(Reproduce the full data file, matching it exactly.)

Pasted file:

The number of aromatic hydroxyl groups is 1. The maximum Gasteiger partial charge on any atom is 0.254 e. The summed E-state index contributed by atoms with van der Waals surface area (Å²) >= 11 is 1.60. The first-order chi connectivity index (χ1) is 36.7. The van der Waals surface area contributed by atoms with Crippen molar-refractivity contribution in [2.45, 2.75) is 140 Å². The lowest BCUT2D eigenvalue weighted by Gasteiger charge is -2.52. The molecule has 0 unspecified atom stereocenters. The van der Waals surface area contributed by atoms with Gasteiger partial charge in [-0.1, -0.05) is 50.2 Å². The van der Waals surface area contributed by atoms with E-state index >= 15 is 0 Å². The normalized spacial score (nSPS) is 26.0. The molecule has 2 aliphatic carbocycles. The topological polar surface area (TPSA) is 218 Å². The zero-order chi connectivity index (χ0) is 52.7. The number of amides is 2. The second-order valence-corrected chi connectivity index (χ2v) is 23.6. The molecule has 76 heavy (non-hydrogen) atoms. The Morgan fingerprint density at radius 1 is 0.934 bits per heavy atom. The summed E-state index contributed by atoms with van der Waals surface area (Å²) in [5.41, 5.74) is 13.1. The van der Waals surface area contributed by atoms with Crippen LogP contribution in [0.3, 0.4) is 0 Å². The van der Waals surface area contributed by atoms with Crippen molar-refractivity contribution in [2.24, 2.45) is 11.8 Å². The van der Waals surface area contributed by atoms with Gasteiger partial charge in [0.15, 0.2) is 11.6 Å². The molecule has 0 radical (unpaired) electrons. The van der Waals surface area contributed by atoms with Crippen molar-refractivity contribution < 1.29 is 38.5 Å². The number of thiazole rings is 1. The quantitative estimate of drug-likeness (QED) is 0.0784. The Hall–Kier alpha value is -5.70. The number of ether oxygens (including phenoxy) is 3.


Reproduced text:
The number of aromatic hydroxyl groups is 1. The maximum Gasteiger partial charge on any atom is 0.254 e. The summed E-state index contributed by atoms with van der Waals surface area (Å²) >= 11 is 1.60. The first-order chi connectivity index (χ1) is 36.7. The van der Waals surface area contributed by atoms with Crippen molar-refractivity contribution in [2.45, 2.75) is 140 Å². The lowest BCUT2D eigenvalue weighted by Gasteiger charge is -2.52. The molecule has 0 unspecified atom stereocenters. The van der Waals surface area contributed by atoms with Gasteiger partial charge in [-0.1, -0.05) is 50.2 Å². The van der Waals surface area contributed by atoms with E-state index >= 15 is 0 Å². The normalized spacial score (nSPS) is 26.0. The molecule has 2 aliphatic carbocycles. The topological polar surface area (TPSA) is 218 Å². The zero-order chi connectivity index (χ0) is 52.7. The number of amides is 2. The second-order valence-corrected chi connectivity index (χ2v) is 23.6. The molecule has 76 heavy (non-hydrogen) atoms. The Morgan fingerprint density at radius 1 is 0.934 bits per heavy atom. The summed E-state index contributed by atoms with van der Waals surface area (Å²) in [5.41, 5.74) is 13.1. The van der Waals surface area contributed by atoms with Crippen LogP contribution in [0.3, 0.4) is 0 Å². The van der Waals surface area contributed by atoms with Crippen molar-refractivity contribution in [2.24, 2.45) is 11.8 Å². The van der Waals surface area contributed by atoms with Gasteiger partial charge in [0.15, 0.2) is 11.6 Å². The molecule has 0 radical (unpaired) electrons. The van der Waals surface area contributed by atoms with Crippen molar-refractivity contribution < 1.29 is 38.5 Å². The number of thiazole rings is 1. The quantitative estimate of drug-likeness (QED) is 0.0784. The Hall–Kier alpha value is -5.70. The number of ether oxygens (including phenoxy) is 3.